Three years ago Roberto Andò gave us that great actor Toni Servillo as identical twins in the charming and pointed political/social comedy Viva la libertà. Andò and Servillo are back again with THE CONFESSIONS (Le Confessioni), a darker (yes, of course) look at the world today, even if the representative of The Church is this time, and for a change these days, the good guy. The movie gives us a very interesting theory of the ideas and actions that lie behind, say, the IMF/World Bank policy of "austerity" for countries that are in deep financial trouble. While the result for those countries may be horrible indeed, the resulting movie is as elegant, funny, somber and fascinating as you could want, boasting a superb international cast (many of whom are shown in the photo, top), led by Servillo in his usual fine form.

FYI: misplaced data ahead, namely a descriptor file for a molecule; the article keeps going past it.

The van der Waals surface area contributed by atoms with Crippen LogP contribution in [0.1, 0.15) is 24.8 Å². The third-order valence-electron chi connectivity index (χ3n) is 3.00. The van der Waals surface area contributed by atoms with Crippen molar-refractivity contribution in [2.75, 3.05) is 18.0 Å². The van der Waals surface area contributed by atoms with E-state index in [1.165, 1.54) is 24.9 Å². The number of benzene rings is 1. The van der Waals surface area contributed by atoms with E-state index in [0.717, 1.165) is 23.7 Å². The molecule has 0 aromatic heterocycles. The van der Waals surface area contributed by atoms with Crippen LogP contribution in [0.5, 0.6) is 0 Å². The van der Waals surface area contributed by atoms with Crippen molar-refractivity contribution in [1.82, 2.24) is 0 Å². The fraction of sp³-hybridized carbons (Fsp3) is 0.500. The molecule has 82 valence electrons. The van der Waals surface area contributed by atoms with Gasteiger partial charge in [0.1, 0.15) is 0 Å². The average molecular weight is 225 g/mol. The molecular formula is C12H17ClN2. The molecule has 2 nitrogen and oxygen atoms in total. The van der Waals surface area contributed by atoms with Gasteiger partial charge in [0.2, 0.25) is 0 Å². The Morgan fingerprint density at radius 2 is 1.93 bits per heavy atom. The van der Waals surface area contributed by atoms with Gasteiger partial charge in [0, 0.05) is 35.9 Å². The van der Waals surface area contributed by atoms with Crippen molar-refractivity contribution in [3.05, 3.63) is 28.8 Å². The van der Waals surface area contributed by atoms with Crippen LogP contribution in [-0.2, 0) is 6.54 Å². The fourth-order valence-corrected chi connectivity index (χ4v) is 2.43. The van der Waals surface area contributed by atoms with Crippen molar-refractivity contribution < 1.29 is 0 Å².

That cast includes a particularly well-used Daniel Auteuil, plus Connie Nielsen, Pierfranceco Favino, Moritz Bleibtreu, Lambert Wilson and Marie-Josée Croze, among others. The movie is a mystery -- of what, why and how -- and if by the finale, some questions remain unanswered, I suspect you'll have gotten so much out of this unusual film already that you won't much mind. The Confessions screens Thursday, June 1 only, at both 4 pm and 9 pm at the FSLC's Walter Reade Theater.

The students who actually complete their "training" at the prep school shown us in CHILDREN OF THE NIGHT (I figli della notte) could easily, I think, grow up into that set of "world-class" economists observed in Le Confessioni. You will have to view both films to get the connection, but that's OK, since each is well worth seeing. Initially, the young men we meet at this school would seem to be "problem" children. But as the movie unfurls, we slowly become aware they may be a good deal more. Or less. The movie, directed and co-written by Andrea De Sica, concentrates on two of these boys and the girl that one of them meets at the local (and rather bizarre) brothel.